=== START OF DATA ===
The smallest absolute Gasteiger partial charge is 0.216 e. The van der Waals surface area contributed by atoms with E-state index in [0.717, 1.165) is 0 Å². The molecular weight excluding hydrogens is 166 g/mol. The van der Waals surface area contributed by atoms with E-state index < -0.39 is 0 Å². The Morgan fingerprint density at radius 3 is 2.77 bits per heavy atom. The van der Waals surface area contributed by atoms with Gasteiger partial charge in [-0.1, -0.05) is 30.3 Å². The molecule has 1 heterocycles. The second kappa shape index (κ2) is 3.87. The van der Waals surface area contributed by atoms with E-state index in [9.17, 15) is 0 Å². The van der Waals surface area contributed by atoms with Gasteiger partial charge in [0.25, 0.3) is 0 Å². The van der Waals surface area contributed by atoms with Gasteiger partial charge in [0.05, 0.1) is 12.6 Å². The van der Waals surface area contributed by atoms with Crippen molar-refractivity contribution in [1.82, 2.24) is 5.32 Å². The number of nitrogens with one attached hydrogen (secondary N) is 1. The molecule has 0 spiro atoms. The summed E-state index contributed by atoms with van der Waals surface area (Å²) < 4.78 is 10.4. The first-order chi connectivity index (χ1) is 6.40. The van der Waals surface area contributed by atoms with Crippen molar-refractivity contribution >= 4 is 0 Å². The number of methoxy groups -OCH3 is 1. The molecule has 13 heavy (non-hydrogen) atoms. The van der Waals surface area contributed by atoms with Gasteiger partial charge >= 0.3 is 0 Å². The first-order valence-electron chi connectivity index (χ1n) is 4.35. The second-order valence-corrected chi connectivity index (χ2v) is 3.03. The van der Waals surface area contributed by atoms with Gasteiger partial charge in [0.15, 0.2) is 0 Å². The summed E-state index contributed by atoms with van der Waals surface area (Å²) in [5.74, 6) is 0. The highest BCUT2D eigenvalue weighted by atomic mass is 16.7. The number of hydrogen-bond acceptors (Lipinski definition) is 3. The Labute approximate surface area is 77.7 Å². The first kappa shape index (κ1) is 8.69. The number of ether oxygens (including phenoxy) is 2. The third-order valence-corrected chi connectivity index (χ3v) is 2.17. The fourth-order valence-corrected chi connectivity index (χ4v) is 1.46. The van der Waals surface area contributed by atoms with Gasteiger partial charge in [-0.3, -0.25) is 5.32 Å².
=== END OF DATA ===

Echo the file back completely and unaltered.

The smallest absolute Gasteiger partial charge is 0.216 e. The van der Waals surface area contributed by atoms with E-state index in [0.717, 1.165) is 0 Å². The molecular weight excluding hydrogens is 166 g/mol. The van der Waals surface area contributed by atoms with E-state index < -0.39 is 0 Å². The Morgan fingerprint density at radius 3 is 2.77 bits per heavy atom. The van der Waals surface area contributed by atoms with Gasteiger partial charge in [-0.1, -0.05) is 30.3 Å². The molecule has 1 heterocycles. The second kappa shape index (κ2) is 3.87. The van der Waals surface area contributed by atoms with E-state index in [9.17, 15) is 0 Å². The van der Waals surface area contributed by atoms with Gasteiger partial charge in [0.25, 0.3) is 0 Å². The van der Waals surface area contributed by atoms with Gasteiger partial charge in [0.05, 0.1) is 12.6 Å². The van der Waals surface area contributed by atoms with Crippen molar-refractivity contribution in [1.82, 2.24) is 5.32 Å². The number of nitrogens with one attached hydrogen (secondary N) is 1. The molecule has 0 spiro atoms. The summed E-state index contributed by atoms with van der Waals surface area (Å²) < 4.78 is 10.4. The first-order chi connectivity index (χ1) is 6.40. The van der Waals surface area contributed by atoms with Crippen molar-refractivity contribution >= 4 is 0 Å². The number of methoxy groups -OCH3 is 1. The molecule has 13 heavy (non-hydrogen) atoms. The van der Waals surface area contributed by atoms with Gasteiger partial charge >= 0.3 is 0 Å². The first-order valence-electron chi connectivity index (χ1n) is 4.35. The second-order valence-corrected chi connectivity index (χ2v) is 3.03. The van der Waals surface area contributed by atoms with Gasteiger partial charge in [0.15, 0.2) is 0 Å². The summed E-state index contributed by atoms with van der Waals surface area (Å²) in [5.74, 6) is 0. The highest BCUT2D eigenvalue weighted by atomic mass is 16.7. The number of hydrogen-bond acceptors (Lipinski definition) is 3. The Labute approximate surface area is 77.7 Å². The first kappa shape index (κ1) is 8.69. The number of ether oxygens (including phenoxy) is 2. The third-order valence-corrected chi connectivity index (χ3v) is 2.17. The fourth-order valence-corrected chi connectivity index (χ4v) is 1.46. The van der Waals surface area contributed by atoms with Gasteiger partial charge in [-0.3, -0.25) is 5.32 Å².